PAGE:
Kok Chi questions need for COO

Dato Sieh Kok Chi is the elder statesman of Malaysian sports.

The 80 year old has gone through the mill with well 50 years of sports administration, more often then not he speaks his mind without fear or favour.

The controversial decision by OCM to appoint a Chief Operating Officer has not gone down well with this former water polo international.

Kok Chi pens his thoughts and questions the rationale of using tax payers money to fund a position that is largely not needed, and he is not wading into the candidate picked but rather the whole argument of hiring anyone to such a position:

“ It is with much reluctance that I am presenting some of my views on the question “Does OCM really needs a COO?”.  

The reason is that I have no idea at all why OCM made such an important decision, especially when it would incur a high financial cost to OCM.

However, due to the many comments and questions I received from both retired and present sports officials of OCM, and my over 26 years as an elected office bearer of OCM, I feel it is my duty to clarify the situation.


OCM was founded in 1953 and received IOC recognition in 1954. As such, OCM has existed for over 66 years.  

It has grown from not having an office in the 50s, to a one room office in Stadium Negara in 1965, till today with a 9-storey building, Wisma OCM, completed in 1991 and an Indoor Sports Complex, completed in 2004.

The fixed assets worth of OCM is around RM60 million and its cash assets is at RM21 million.


From 2016 to early 2018, there were some misunderstandings of the role of the Executive Board members of OCM and between some members of the OCM Executive Board themselves. In addition, the morale of the staff of OCM was low and the management of staff needs improvement.

As a result, a firm of Management Consultant, Zubedy (M) Sdn Bhd was engaged to undertake a detail study on improving the management of OCM, at a total cost of around RM80,000/=. .  


The Study was started in June 2017 and the final report was submitted to OCM in December 2017. The Study Report started off with an introduction, which is very complimentary to OCM. It stated as follows:

When you look at the achievements of OCM over the years, one can be quite proud of the organisation, on the things it has accomplished, how it has grown and where it is today. In any given tear, OCM take hundreds of actions and decisions to enable the organisation to facilitate and to execute, in collaboration with other organisations, multi-sports games inside and outside the country. This report starts by acknowledging the many achievements of this proud organisation”.


Another significant statement is the Report is as follows: “The board members had very different notions of what OCM was doing or should be doing. More than half of the board felt that OCM could be doing more and was not living up to its potential. However, what is the ‘more’ was not defined.”


No-where in the Report was any recommendation for the recruitment of a CEO or a COO. The main recommendation are as follows: the need for team building, establishing a protocol to discipline, resolving misunderstanding between members of the board, separation between board and office management, developing a common direction and ambition, utilise indicators to manage work.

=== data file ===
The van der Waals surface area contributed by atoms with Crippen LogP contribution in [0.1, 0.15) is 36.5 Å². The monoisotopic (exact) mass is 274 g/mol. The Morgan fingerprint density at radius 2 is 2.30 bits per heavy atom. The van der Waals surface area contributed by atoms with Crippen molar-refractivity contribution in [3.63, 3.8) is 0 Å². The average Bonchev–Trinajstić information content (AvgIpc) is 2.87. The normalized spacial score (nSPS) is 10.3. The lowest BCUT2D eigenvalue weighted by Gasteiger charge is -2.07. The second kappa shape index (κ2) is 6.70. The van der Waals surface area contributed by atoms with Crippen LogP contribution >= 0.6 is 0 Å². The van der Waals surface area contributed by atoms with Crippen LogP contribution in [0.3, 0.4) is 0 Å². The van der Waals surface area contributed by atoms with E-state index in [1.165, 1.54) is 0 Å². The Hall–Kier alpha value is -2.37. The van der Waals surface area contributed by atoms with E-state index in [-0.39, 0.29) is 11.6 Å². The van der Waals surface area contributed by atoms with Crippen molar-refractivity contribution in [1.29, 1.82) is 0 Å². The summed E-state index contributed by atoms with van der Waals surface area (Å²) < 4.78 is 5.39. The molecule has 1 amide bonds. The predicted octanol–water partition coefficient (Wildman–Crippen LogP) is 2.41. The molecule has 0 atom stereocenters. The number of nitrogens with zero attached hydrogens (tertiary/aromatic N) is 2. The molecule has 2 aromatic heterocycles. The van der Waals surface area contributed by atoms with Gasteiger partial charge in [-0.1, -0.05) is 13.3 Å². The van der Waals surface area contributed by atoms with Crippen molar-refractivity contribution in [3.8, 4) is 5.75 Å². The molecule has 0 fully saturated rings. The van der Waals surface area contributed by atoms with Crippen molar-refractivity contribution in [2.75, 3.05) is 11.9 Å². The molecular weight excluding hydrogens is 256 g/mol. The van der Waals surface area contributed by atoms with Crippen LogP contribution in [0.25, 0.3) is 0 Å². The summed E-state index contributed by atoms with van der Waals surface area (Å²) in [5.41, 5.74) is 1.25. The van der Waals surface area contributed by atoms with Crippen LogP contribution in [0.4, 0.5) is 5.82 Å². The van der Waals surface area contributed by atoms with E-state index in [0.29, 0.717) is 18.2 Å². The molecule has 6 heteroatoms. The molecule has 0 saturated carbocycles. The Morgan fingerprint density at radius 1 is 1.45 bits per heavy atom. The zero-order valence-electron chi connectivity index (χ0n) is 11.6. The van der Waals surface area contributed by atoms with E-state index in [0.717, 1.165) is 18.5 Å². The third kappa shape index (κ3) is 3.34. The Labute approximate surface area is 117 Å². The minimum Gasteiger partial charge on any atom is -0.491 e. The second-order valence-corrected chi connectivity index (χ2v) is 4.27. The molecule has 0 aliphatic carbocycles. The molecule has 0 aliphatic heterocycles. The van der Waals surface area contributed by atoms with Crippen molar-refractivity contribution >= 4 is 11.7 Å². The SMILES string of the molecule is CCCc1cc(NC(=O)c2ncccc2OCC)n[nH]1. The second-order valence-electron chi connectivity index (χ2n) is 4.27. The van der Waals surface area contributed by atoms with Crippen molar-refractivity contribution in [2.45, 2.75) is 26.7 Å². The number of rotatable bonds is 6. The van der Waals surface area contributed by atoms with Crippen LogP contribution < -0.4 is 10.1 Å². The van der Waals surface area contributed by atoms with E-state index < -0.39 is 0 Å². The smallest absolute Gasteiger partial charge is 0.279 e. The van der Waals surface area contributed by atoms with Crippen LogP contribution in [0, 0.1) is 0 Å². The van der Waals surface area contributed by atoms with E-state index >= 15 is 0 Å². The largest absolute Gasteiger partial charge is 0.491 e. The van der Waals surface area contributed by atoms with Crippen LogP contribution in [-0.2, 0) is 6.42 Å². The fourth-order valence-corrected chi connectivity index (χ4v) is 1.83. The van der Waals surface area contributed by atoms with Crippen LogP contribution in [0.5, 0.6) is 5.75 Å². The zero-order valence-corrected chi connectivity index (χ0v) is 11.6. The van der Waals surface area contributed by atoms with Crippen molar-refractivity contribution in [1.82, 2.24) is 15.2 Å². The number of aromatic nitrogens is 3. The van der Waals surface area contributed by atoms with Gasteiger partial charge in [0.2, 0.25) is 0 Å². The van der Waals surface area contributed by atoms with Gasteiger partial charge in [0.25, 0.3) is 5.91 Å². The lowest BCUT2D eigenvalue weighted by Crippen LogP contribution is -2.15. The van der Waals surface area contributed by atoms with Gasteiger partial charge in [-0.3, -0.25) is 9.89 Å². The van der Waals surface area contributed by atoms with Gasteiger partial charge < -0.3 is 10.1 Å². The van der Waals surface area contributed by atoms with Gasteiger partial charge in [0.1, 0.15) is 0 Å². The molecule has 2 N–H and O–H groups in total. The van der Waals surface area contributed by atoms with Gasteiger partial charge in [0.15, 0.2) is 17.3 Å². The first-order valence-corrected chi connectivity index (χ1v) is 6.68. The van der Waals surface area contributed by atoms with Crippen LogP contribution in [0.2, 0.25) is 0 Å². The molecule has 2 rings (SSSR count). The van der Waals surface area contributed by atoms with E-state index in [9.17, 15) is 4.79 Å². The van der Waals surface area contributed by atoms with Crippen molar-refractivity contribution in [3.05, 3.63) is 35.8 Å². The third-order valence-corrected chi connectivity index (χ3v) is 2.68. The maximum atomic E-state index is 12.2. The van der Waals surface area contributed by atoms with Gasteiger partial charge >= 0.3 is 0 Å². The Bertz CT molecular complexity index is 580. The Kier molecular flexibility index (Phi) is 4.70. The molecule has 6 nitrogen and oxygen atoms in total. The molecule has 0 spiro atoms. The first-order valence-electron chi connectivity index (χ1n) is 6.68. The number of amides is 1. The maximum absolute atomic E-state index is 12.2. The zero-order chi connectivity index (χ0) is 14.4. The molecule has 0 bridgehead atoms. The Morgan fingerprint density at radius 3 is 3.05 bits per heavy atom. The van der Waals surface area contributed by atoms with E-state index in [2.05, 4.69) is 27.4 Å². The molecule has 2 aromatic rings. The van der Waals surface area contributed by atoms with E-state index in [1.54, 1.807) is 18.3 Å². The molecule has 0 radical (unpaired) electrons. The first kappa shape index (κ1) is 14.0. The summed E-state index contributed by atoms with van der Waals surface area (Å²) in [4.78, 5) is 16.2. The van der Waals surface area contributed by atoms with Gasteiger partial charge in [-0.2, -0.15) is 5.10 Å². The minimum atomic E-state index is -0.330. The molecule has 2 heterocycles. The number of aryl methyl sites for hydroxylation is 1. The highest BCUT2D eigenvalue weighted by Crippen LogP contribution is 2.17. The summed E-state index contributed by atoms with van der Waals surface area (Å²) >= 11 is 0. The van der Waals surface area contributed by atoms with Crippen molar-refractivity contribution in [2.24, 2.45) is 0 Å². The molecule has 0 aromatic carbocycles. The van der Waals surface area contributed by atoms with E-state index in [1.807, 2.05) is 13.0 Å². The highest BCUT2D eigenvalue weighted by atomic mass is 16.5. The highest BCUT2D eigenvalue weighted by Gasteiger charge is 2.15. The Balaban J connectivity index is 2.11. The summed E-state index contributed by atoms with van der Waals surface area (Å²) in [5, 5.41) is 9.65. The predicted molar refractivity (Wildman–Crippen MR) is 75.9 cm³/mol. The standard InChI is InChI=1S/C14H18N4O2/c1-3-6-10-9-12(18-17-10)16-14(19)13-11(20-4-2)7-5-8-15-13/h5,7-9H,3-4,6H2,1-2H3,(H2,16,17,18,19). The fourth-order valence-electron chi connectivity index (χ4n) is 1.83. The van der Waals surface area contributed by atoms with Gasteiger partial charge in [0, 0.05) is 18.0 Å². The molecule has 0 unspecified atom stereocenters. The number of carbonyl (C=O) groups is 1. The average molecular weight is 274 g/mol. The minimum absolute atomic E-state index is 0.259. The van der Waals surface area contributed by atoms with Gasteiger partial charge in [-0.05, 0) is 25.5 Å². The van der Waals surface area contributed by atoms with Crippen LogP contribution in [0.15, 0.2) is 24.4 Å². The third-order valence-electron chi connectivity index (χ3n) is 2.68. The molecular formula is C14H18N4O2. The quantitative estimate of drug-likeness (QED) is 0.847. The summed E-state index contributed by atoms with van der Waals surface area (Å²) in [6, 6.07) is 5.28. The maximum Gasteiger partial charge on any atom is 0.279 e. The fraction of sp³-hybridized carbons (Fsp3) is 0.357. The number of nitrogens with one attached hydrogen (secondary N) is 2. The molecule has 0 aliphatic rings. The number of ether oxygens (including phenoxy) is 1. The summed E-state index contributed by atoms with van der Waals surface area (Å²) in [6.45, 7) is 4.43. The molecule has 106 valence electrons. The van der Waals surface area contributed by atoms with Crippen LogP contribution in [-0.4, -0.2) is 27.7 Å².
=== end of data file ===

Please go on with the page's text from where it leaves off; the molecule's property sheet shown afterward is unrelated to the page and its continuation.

Unfortunately, although the Study Report was submitted to the OCM Executive Board in December 2917, no action was taken to discuss or implement the recommendations. Without any in-depth discussion at the OCM Council level on the salary scale and the duties of the CEO, the OCM Executive Board decided to engage a CEO, later down-graded to COO.


In my almost 23 years (November 1992 to August 2015) as the elected Honorary Secretary of OCM and around 30 months (August 2015 to May 2018) as the Assistant Secretary General of OCM, I have never felt the need for a highly paid CEO or COO.

Even in the earlier days, when the late Encik Thong Poh Nyen was the Honorary Secretary and the late Tan Sri Hamzah Abu Samah was the President, OCM was very modest and thrifty with its staff requirements.

Being a sports organisation, there was very good team-work between the elected Office Bearers and the small number of staff.  Ever since OCM was established, everyone worked very hard to build up OCM and made appropriate sacrifices for OCM to be what it is today, a multi-million Ringgit National Olympic Committee, amongst one of the best in the world.


There is not much difference between the work say 30 or 40 years ago compared to the work today. OCM is responsible for the selection, preparation and sending Malaysian contingents to participate in the multi-sports Games, such as Olympic Games, Asian Games, Commonwealth Games and SEA Games.

What OCM is essentially doing is what it has been doing for the last 65 years, when OCM first participated in the 1954 Asian Games in Manila.

Today, with internet and social media, work has in fact become much simpler and easier.

 Unless and until evidence are presented that the work-load of OCM has increased 10 times, there is no justification for the appointment of a COO.

The money saved could be used for more beneficial programmes for sports development.